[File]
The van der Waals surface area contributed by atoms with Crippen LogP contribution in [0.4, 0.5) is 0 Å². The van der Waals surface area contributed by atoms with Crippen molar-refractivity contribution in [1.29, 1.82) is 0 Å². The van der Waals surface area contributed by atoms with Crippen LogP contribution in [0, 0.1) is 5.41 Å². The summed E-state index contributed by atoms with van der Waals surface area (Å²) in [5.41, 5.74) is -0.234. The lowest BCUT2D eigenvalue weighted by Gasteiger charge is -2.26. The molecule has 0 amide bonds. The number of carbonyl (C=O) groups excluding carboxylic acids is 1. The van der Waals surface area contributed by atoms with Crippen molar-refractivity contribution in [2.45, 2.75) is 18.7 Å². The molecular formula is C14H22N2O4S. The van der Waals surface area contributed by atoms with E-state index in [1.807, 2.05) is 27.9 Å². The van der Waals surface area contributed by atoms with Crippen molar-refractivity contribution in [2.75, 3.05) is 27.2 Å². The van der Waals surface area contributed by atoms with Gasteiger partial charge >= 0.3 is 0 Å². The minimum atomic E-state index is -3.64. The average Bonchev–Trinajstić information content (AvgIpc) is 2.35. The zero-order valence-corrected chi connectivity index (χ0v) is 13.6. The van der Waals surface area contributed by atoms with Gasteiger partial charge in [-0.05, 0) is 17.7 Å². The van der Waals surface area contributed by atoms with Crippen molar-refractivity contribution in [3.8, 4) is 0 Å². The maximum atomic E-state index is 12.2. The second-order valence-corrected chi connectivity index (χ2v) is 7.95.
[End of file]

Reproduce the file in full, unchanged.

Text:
The van der Waals surface area contributed by atoms with Crippen LogP contribution in [0.4, 0.5) is 0 Å². The van der Waals surface area contributed by atoms with Crippen molar-refractivity contribution in [1.29, 1.82) is 0 Å². The van der Waals surface area contributed by atoms with Crippen LogP contribution in [0, 0.1) is 5.41 Å². The summed E-state index contributed by atoms with van der Waals surface area (Å²) in [5.41, 5.74) is -0.234. The lowest BCUT2D eigenvalue weighted by Gasteiger charge is -2.26. The molecule has 0 amide bonds. The number of carbonyl (C=O) groups excluding carboxylic acids is 1. The van der Waals surface area contributed by atoms with Crippen molar-refractivity contribution in [2.45, 2.75) is 18.7 Å². The molecular formula is C14H22N2O4S. The van der Waals surface area contributed by atoms with E-state index in [1.807, 2.05) is 27.9 Å². The van der Waals surface area contributed by atoms with Crippen molar-refractivity contribution in [2.75, 3.05) is 27.2 Å². The van der Waals surface area contributed by atoms with Gasteiger partial charge >= 0.3 is 0 Å². The minimum atomic E-state index is -3.64. The average Bonchev–Trinajstić information content (AvgIpc) is 2.35. The zero-order valence-corrected chi connectivity index (χ0v) is 13.6. The van der Waals surface area contributed by atoms with Gasteiger partial charge in [-0.05, 0) is 17.7 Å². The van der Waals surface area contributed by atoms with Crippen molar-refractivity contribution in [3.8, 4) is 0 Å². The maximum atomic E-state index is 12.2. The second-order valence-corrected chi connectivity index (χ2v) is 7.95.